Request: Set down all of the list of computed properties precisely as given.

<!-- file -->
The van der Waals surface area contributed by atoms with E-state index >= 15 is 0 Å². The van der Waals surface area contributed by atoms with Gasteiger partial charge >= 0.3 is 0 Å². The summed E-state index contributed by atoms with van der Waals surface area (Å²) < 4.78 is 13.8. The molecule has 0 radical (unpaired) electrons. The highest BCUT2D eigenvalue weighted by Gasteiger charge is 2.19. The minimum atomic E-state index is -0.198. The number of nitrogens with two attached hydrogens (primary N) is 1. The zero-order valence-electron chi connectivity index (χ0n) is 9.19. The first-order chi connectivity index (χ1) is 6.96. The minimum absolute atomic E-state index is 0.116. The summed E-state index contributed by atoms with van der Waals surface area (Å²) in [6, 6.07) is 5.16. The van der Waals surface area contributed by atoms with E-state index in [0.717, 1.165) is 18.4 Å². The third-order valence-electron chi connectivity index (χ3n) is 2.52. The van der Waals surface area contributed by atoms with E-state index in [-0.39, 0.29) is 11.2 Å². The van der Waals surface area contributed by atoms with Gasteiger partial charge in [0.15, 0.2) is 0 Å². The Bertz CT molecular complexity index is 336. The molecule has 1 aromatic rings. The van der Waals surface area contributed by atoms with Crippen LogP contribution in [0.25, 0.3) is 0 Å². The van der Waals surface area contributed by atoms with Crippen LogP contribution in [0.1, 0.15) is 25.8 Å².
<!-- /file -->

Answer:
The van der Waals surface area contributed by atoms with E-state index >= 15 is 0 Å². The van der Waals surface area contributed by atoms with Gasteiger partial charge >= 0.3 is 0 Å². The summed E-state index contributed by atoms with van der Waals surface area (Å²) < 4.78 is 13.8. The molecule has 0 radical (unpaired) electrons. The highest BCUT2D eigenvalue weighted by Gasteiger charge is 2.19. The minimum atomic E-state index is -0.198. The number of nitrogens with two attached hydrogens (primary N) is 1. The zero-order valence-electron chi connectivity index (χ0n) is 9.19. The first-order chi connectivity index (χ1) is 6.96. The minimum absolute atomic E-state index is 0.116. The summed E-state index contributed by atoms with van der Waals surface area (Å²) in [6, 6.07) is 5.16. The van der Waals surface area contributed by atoms with E-state index in [0.717, 1.165) is 18.4 Å². The third-order valence-electron chi connectivity index (χ3n) is 2.52. The van der Waals surface area contributed by atoms with E-state index in [-0.39, 0.29) is 11.2 Å². The van der Waals surface area contributed by atoms with Gasteiger partial charge in [0.15, 0.2) is 0 Å². The Bertz CT molecular complexity index is 336. The molecule has 1 aromatic rings. The van der Waals surface area contributed by atoms with Crippen LogP contribution in [0.25, 0.3) is 0 Å². The van der Waals surface area contributed by atoms with Crippen LogP contribution in [0.1, 0.15) is 25.8 Å².